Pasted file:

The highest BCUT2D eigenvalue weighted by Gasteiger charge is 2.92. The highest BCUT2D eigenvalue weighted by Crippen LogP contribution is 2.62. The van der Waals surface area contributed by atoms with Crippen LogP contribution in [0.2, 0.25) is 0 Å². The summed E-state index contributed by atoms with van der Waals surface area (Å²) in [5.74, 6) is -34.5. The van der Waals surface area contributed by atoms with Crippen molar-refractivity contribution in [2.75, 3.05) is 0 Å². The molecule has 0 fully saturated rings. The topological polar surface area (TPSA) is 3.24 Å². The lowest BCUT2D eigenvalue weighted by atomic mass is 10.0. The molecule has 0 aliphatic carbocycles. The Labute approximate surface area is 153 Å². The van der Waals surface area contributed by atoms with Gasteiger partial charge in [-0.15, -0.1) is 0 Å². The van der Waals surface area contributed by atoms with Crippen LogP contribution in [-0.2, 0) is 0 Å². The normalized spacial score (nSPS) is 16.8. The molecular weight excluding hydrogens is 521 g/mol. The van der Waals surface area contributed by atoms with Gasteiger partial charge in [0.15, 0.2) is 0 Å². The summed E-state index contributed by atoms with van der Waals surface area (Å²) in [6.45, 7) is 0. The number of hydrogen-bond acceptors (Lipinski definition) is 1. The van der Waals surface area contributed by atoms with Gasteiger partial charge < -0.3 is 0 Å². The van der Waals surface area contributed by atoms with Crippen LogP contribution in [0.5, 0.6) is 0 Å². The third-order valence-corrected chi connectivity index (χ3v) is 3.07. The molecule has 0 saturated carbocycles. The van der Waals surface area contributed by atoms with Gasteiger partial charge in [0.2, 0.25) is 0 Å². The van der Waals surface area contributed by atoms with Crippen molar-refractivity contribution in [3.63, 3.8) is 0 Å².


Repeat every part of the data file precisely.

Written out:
The highest BCUT2D eigenvalue weighted by Gasteiger charge is 2.92. The highest BCUT2D eigenvalue weighted by Crippen LogP contribution is 2.62. The van der Waals surface area contributed by atoms with Crippen LogP contribution in [0.2, 0.25) is 0 Å². The summed E-state index contributed by atoms with van der Waals surface area (Å²) in [5.74, 6) is -34.5. The van der Waals surface area contributed by atoms with Crippen molar-refractivity contribution in [2.75, 3.05) is 0 Å². The molecule has 0 fully saturated rings. The topological polar surface area (TPSA) is 3.24 Å². The lowest BCUT2D eigenvalue weighted by atomic mass is 10.0. The molecule has 0 aliphatic carbocycles. The Labute approximate surface area is 153 Å². The van der Waals surface area contributed by atoms with Gasteiger partial charge in [-0.15, -0.1) is 0 Å². The van der Waals surface area contributed by atoms with Crippen LogP contribution in [-0.2, 0) is 0 Å². The normalized spacial score (nSPS) is 16.8. The molecular weight excluding hydrogens is 521 g/mol. The van der Waals surface area contributed by atoms with Gasteiger partial charge in [0.15, 0.2) is 0 Å². The summed E-state index contributed by atoms with van der Waals surface area (Å²) in [6.45, 7) is 0. The number of hydrogen-bond acceptors (Lipinski definition) is 1. The van der Waals surface area contributed by atoms with Gasteiger partial charge < -0.3 is 0 Å². The van der Waals surface area contributed by atoms with Crippen LogP contribution in [0.5, 0.6) is 0 Å². The third-order valence-corrected chi connectivity index (χ3v) is 3.07. The molecule has 0 saturated carbocycles. The van der Waals surface area contributed by atoms with Gasteiger partial charge in [0.2, 0.25) is 0 Å². The van der Waals surface area contributed by atoms with Crippen molar-refractivity contribution in [3.63, 3.8) is 0 Å².